HDP’s Demirtaş likens Soma mine tragedy to Uludere massacre
The presidential candidate visited the graves of the victims and met with some of their families in his short visit to Soma on July 27. AA PhotoSelahattin Demirtaş, the presidential candidate and co-leader of the Peoples’ Democratic Party (HDP), has likened the Soma mine disaster to the killing of 34 civilians mistaken for terrorists by the Turkish Air Forces in the Şırnak’s Uludere district in 2011.
“The pain of mothers in Roboski [Uludere] and of women in Soma is the same. The solution to both is also the same: We, as laborers, will get rid of this oppression in unity, in solidarity and through protecting each other,” Demirtaş told reporters during a visit to Soma where 301 workers were killed on May 13 in one of Turkey’s most tragic coal mine accidents. The presidential candidate visited the graves of the victims and met with some of their families in his short visit to Soma on July 27.
The Roboski massacre took place on Dec. 28, 2011, when the Turkish army carried out air strikes in the village Ortasu (Roboski in Kurdish), near the Turkish-Iraqi border, killing 34 civilians after allegedly mistaking them for militants belonging to the outlawed Kurdistan Workers’ Party (PKK).
“We can’t greet the Eid al-Fitr with joy. I once again offer my condolences to our people and to the families of the victims over the Soma massacre,” Demirtaş told the media as he visited the tombs of the workers.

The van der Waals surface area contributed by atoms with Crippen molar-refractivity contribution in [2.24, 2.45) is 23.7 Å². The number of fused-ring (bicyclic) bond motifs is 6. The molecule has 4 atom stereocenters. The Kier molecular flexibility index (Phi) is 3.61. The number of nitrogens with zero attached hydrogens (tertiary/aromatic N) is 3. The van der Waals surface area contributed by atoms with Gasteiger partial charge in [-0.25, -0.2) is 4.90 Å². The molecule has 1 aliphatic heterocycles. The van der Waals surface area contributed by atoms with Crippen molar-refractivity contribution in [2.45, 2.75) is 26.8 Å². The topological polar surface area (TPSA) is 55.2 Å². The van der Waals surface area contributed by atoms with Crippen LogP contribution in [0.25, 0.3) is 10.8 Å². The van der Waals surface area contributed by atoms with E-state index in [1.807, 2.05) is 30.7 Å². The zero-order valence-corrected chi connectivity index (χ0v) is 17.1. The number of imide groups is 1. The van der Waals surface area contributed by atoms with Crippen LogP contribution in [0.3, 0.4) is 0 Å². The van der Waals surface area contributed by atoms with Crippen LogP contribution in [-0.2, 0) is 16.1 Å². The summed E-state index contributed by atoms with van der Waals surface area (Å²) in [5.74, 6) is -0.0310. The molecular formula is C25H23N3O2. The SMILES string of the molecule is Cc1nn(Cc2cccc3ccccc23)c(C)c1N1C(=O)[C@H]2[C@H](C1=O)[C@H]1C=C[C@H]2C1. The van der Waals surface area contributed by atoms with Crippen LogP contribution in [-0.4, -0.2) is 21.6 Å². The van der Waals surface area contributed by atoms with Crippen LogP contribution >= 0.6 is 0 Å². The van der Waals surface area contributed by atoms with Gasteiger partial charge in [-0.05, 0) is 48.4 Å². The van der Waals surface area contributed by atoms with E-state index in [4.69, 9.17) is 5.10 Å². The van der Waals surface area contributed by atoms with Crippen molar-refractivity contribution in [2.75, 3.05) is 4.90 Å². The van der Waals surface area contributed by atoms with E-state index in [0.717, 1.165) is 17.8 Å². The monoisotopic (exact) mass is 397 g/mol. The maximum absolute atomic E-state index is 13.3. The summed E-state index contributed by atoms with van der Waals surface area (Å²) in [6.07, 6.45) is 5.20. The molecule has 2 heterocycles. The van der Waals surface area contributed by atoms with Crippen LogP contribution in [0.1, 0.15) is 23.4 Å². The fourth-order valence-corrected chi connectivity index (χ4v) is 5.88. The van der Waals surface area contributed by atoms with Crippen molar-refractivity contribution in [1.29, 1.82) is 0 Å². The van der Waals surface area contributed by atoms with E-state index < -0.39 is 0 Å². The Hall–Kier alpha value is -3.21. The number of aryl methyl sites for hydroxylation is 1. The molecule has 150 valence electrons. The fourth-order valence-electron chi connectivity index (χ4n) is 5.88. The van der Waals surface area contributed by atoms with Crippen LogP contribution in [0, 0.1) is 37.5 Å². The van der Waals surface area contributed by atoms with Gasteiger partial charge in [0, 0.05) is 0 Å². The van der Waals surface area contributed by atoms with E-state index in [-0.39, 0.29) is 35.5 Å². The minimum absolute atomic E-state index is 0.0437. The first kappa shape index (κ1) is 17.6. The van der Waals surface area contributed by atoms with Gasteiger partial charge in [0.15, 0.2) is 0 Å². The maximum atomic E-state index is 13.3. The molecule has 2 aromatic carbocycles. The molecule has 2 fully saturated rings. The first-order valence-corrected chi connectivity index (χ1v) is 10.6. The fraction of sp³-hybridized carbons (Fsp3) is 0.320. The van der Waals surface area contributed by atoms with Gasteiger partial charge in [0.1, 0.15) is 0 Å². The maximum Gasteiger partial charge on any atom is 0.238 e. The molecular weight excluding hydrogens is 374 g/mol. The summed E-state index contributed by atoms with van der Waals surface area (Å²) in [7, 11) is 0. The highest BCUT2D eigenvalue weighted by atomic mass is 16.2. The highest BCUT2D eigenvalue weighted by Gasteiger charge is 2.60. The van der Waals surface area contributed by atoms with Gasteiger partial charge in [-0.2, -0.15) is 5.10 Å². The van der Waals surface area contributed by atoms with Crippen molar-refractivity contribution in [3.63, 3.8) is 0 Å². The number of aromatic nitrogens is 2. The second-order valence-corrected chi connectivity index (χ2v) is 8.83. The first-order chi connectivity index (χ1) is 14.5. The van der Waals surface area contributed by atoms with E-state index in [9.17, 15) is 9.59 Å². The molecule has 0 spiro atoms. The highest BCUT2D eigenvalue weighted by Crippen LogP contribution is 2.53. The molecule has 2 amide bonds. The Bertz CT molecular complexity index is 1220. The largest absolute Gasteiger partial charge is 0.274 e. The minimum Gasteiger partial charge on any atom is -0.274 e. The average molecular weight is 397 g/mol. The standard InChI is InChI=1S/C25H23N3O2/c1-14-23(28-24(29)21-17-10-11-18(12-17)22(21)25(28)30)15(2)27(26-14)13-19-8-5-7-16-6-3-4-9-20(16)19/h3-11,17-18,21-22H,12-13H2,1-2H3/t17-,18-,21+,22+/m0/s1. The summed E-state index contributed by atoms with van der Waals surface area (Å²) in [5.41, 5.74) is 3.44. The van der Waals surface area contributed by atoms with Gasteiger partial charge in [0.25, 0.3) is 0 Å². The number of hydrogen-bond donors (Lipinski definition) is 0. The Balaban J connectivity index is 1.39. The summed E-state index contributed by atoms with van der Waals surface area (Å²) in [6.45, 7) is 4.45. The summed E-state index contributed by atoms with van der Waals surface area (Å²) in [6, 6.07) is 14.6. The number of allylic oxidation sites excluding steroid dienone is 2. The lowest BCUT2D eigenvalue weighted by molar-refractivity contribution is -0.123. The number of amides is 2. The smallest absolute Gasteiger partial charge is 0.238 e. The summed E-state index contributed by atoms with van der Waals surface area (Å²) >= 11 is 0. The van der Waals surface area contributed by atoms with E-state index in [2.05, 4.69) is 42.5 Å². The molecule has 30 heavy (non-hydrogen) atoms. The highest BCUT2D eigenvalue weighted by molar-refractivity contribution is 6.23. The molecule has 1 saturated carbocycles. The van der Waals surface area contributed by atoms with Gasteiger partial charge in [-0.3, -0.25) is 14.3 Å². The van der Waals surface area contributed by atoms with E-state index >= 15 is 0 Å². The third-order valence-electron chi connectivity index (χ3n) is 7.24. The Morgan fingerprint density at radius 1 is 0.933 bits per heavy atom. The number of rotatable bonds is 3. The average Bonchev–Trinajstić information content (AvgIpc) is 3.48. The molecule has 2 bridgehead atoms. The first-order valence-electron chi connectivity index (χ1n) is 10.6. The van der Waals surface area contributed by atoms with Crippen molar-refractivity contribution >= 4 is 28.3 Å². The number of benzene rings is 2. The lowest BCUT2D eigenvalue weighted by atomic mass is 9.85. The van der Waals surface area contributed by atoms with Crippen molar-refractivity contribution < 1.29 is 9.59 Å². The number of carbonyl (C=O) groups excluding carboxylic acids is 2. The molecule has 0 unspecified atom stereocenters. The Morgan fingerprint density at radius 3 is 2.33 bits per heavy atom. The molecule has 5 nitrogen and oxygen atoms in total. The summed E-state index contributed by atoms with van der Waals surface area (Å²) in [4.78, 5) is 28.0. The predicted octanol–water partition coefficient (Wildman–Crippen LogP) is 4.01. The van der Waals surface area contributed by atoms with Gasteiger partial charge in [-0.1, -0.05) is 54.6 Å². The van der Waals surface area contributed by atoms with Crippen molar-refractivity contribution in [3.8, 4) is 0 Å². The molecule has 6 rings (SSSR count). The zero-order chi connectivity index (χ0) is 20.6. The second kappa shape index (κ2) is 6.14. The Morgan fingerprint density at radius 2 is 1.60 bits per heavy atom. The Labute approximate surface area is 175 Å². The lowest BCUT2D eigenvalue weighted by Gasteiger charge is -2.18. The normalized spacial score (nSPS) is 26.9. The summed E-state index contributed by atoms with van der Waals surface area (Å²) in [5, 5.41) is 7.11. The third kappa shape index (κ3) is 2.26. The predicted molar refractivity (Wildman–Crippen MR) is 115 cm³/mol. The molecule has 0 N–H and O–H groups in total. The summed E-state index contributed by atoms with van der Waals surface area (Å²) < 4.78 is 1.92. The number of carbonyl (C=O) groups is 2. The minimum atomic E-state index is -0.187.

“I have said this before: We are talking about 301 laborers, 301 human beings. How would it be if those who were killed were not 301 laborers, 301 poor, but 301 billionaires, 301 of the richest people in Turkey and the world? What would the reactions be?” Demirtaş said, responding to the view by some commentators who claim that the Soma massacre should not be openly discussed.
Workers have always been exploited by the current political system, which is based on money and profit, Demirtaş said.
“Money is more valuable than the life of the worker. It is also more valuable for the state and the government. They don’t care whether it’s one worker [who dies] or 301 workers,” he said.
“The right of the worker, whether to be a member of a trade union or to strike, has always been prevented [by the government] and this is one of several reasons for the Soma tragedy,” Demirtaş said. “This [accident] would not have occurred if the state and people had a real president. Human life is much more valuable than money or coal. In Soma, our human values and dignity were massacred along with the 301 workers [that died].”